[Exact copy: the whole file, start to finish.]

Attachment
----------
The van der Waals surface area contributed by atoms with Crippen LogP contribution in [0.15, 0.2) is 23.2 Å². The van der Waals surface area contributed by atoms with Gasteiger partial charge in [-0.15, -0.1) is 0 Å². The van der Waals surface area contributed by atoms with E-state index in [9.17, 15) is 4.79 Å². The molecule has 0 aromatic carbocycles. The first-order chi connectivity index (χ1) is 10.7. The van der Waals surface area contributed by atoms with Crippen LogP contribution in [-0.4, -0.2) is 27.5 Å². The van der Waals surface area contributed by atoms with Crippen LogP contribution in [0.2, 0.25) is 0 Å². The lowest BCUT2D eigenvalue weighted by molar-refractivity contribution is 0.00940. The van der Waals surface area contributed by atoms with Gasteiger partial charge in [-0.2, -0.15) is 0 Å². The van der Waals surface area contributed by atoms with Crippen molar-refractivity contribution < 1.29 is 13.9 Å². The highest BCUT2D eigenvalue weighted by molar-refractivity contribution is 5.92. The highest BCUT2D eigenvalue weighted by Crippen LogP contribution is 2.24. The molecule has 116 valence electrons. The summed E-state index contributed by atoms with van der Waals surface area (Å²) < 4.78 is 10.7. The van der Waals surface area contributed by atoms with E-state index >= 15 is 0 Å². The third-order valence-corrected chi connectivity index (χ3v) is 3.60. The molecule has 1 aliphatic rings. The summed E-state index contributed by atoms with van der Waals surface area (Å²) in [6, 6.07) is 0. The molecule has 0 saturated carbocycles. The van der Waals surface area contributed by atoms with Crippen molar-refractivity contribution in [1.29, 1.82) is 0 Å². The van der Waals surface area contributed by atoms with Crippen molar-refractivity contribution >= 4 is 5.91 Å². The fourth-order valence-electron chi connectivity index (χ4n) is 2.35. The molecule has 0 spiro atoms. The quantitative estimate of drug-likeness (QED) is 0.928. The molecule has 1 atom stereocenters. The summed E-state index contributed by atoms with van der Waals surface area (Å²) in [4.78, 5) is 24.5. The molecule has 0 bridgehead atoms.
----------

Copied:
The van der Waals surface area contributed by atoms with Crippen LogP contribution in [0.15, 0.2) is 23.2 Å². The van der Waals surface area contributed by atoms with Gasteiger partial charge in [-0.15, -0.1) is 0 Å². The van der Waals surface area contributed by atoms with E-state index in [9.17, 15) is 4.79 Å². The molecule has 0 aromatic carbocycles. The first-order chi connectivity index (χ1) is 10.7. The van der Waals surface area contributed by atoms with Crippen LogP contribution in [-0.4, -0.2) is 27.5 Å². The van der Waals surface area contributed by atoms with Crippen LogP contribution in [0.2, 0.25) is 0 Å². The lowest BCUT2D eigenvalue weighted by molar-refractivity contribution is 0.00940. The van der Waals surface area contributed by atoms with Gasteiger partial charge in [-0.2, -0.15) is 0 Å². The van der Waals surface area contributed by atoms with Crippen molar-refractivity contribution < 1.29 is 13.9 Å². The highest BCUT2D eigenvalue weighted by molar-refractivity contribution is 5.92. The highest BCUT2D eigenvalue weighted by Crippen LogP contribution is 2.24. The molecule has 116 valence electrons. The summed E-state index contributed by atoms with van der Waals surface area (Å²) < 4.78 is 10.7. The van der Waals surface area contributed by atoms with E-state index >= 15 is 0 Å². The third-order valence-corrected chi connectivity index (χ3v) is 3.60. The molecule has 1 aliphatic rings. The summed E-state index contributed by atoms with van der Waals surface area (Å²) in [6, 6.07) is 0. The molecule has 0 saturated carbocycles. The van der Waals surface area contributed by atoms with Crippen molar-refractivity contribution in [1.29, 1.82) is 0 Å². The van der Waals surface area contributed by atoms with Crippen molar-refractivity contribution >= 4 is 5.91 Å². The fourth-order valence-electron chi connectivity index (χ4n) is 2.35. The molecule has 0 spiro atoms. The quantitative estimate of drug-likeness (QED) is 0.928. The molecule has 1 atom stereocenters. The summed E-state index contributed by atoms with van der Waals surface area (Å²) in [4.78, 5) is 24.5. The molecule has 0 bridgehead atoms.